sat 28/05/2016

piano

Cédric Tiberghien, Wigmore Hall

This programme looked like a non-starter on paper, a long sequence of short Bartók dance settings, followed by a second half that was dominated by works for children from Bartók and Kurtág. But it worked, largely thanks to Cédric Tiberghien’s...

Read more...

Igor Levit, Wigmore Hall

Igor Levit’s Wigmore Hall recital was a cerebral affair, consisting mainly of Bach and Busoni with an opener, a Passacaglia by Johann Kaspar Kerll (1627-1693). Levit is a Russian-born pianist who has lived in Hannover in Germany since the age of...

Read more...

Zuev, LPO, Jurowski, RFH

It often sounds as though Richard Strauss makes the ascent of his Alpine Symphony in too many layers of clothes. Hopes were that Vladimir Jurowski and the London Philharmonic Orchestra would give us a characteristically sinewy, more lightly-clad...

Read more...

Françoise-Green Piano Duo, St John's Smith Square

Who wouldn't wish to have been a fly on the wall during those pre-recording days when composers and their friends played piano-duet arrangements of the great orchestral works? Any notion that we don't need such reductions anymore was swept aside by...

Read more...

Tsybuleva, Institut Français/TAM Estonia, St James Piccadilly

Cherrypicking from 17 concerts to come up with the one by last year's Leeds International Piano Competition winner may seem a bit unfair to the French Institute's ever more ambitious annual It's All About Piano! Festival. It was hard, for instance,...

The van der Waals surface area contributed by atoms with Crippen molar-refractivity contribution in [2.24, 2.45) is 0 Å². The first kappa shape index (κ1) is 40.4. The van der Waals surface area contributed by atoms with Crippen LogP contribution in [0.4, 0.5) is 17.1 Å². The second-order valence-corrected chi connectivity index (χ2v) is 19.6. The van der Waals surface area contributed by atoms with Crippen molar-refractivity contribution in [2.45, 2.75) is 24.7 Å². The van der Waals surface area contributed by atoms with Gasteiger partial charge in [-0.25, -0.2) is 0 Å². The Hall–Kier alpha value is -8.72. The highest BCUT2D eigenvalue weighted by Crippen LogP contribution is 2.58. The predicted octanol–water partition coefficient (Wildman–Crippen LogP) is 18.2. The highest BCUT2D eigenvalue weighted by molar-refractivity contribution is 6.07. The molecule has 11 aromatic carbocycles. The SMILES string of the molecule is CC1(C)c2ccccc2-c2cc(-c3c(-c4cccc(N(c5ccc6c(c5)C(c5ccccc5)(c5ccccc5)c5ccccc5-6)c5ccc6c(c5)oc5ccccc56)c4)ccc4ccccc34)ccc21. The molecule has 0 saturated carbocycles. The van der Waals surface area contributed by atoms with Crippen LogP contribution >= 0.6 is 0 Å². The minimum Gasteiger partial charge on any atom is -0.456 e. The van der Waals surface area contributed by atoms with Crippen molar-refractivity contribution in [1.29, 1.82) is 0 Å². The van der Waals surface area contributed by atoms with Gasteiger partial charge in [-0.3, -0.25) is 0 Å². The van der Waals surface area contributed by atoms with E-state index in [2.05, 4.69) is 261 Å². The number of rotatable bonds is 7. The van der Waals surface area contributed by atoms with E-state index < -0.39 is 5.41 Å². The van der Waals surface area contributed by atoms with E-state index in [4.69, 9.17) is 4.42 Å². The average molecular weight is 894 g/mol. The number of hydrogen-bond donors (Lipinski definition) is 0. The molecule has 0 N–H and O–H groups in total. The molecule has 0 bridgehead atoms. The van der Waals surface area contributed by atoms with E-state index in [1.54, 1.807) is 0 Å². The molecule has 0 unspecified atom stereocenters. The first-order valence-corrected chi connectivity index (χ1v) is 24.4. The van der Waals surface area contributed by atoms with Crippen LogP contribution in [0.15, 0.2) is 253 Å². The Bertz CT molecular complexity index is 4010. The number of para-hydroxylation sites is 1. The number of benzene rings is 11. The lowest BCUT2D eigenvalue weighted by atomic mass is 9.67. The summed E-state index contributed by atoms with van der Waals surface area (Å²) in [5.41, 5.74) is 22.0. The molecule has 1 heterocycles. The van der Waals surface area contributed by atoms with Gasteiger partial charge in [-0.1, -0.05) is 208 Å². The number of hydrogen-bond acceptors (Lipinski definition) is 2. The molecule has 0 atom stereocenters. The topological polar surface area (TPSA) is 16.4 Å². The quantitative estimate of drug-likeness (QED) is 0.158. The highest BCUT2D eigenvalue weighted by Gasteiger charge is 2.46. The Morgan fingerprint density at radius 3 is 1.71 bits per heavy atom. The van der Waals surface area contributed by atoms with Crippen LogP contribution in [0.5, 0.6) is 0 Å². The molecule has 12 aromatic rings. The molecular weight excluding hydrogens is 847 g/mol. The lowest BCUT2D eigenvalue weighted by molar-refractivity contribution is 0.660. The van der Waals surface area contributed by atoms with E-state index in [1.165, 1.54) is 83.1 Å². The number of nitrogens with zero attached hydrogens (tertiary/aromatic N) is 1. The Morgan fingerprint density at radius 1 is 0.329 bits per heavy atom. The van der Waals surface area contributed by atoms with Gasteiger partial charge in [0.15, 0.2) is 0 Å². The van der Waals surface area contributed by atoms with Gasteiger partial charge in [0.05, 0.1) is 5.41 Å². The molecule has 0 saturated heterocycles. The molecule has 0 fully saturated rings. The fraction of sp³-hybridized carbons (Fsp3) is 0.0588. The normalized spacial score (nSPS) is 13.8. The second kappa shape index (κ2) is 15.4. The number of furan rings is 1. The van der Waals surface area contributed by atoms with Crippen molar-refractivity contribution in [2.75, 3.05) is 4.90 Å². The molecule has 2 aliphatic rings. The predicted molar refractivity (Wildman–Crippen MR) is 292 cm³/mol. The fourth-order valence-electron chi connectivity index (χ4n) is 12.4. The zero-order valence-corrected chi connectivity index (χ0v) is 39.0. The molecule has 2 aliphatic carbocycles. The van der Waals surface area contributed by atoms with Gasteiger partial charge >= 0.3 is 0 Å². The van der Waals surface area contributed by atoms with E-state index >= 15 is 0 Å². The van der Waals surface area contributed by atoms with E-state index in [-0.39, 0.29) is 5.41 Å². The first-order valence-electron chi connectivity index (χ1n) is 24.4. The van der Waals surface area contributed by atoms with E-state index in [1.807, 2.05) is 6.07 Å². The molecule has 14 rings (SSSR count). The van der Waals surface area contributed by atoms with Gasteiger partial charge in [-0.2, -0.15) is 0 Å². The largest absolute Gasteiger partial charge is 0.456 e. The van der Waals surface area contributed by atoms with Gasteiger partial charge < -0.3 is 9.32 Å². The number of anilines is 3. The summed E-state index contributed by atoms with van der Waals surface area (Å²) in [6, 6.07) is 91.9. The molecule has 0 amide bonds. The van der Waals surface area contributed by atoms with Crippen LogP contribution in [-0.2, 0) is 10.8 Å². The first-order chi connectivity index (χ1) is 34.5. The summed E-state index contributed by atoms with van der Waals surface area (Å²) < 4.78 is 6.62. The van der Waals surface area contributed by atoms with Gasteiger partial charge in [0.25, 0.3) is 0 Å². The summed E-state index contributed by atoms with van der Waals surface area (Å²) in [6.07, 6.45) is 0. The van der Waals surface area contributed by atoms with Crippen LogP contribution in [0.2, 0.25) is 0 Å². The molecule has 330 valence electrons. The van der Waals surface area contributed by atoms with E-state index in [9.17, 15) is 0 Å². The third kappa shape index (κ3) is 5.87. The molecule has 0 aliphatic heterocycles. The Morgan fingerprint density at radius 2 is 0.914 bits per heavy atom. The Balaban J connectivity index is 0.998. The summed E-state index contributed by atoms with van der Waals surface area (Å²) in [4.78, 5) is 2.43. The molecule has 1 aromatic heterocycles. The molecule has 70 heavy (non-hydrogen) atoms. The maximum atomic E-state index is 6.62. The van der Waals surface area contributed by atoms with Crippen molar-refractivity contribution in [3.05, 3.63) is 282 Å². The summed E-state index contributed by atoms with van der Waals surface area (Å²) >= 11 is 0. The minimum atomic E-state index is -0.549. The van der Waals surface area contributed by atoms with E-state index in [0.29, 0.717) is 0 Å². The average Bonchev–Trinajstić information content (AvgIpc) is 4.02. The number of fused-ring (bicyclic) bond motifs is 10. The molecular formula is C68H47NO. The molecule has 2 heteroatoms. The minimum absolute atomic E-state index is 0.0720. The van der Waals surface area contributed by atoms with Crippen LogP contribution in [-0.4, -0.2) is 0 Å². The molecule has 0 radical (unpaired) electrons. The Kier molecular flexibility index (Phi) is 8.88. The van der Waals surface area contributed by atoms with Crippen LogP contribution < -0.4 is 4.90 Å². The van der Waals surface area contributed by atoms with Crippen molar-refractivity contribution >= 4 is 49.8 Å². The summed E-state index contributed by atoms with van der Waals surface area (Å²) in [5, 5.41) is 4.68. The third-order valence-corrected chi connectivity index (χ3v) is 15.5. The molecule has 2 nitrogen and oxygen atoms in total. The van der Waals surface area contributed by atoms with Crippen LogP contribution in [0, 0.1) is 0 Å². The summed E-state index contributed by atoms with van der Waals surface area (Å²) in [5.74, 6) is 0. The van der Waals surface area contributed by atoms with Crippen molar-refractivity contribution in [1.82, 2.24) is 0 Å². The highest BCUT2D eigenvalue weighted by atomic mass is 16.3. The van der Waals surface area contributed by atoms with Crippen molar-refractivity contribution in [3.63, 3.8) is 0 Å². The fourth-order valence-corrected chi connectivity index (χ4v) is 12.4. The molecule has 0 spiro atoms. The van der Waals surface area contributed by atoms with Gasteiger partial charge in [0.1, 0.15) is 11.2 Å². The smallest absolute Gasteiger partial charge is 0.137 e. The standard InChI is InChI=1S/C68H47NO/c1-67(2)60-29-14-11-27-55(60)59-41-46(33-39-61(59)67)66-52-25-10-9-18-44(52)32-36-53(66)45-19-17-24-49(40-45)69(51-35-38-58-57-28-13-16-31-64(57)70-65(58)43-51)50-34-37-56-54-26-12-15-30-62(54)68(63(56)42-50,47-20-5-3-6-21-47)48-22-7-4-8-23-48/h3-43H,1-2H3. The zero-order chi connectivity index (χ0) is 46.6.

Read more...

Seong-Jin Cho, St John's Smith Square, London

It’s always heartening to see a full house for a debut recital, though when expectations run so high, the stakes for the pianist can be dangerously raised. No worries at St John’s Smith Square, though, for Seong-Jin Cho. The diminutive, young South...

Read more...

theartsdesk Q&A: Pianist Boris Giltburg

London has been missing out on Boris Giltburg for too long. He's been playing Shostakovich concertos back to back with Petrenko in Liverpool, and the big Rachmaninov works up in Scotland (see theartsdesk's review today of the latest Royal Scottish...

Read more...

Goyescas, Khamis, Houston, National Gallery

"I fell in love with the psychology of Goya and his palette,” wrote brilliant composer-pianist Enrique Granados at the beginning of an evocative paean prefacing his six original Goyescas of 1909-11, finely-wrought gems of the piano repertoire. In...

Read more...

Hadland / Moser Brothers, Wigmore Hall

Prokofiev milestones stood proudly at the ends of the New Year’s first three major UK concert programmes. The Second Piano Sonata raged as the zenith of the composer’s generous enfant terrible period in Christian Ihle Hadland’s journey through two...

Read more...

Piano Circus, Juice Vocal Ensemble, Kings Place

It is not surprising that Piano Circus rarely play on six real pianos (although the photo on last night’s programme cover shows just that). The expense, the stage space required and the logistical complexity all militate against it. But the sound...

Read more...

10 Questions for Composer Ludovico Einaudi

Last month, Ludovico Einaudi's album Elements debuted at No 12 on the UK album charts, which made it the highest-charting modern classical album since Henryk Górecki's Symphony of Sorrowful Songs reached No 6 in 1992. It was proof of the quietly...

Read more...

Freddy Kempf, Cadogan Hall

London foists hard choices on concertgoers. Over at St John's Smith Square last night Nikolai Demidenko was giving a high-profile recital of Brahms and Prokofiev. But since the Prokofiev CD which has had the most impact in recent years has been...

Read more...
Syndicate content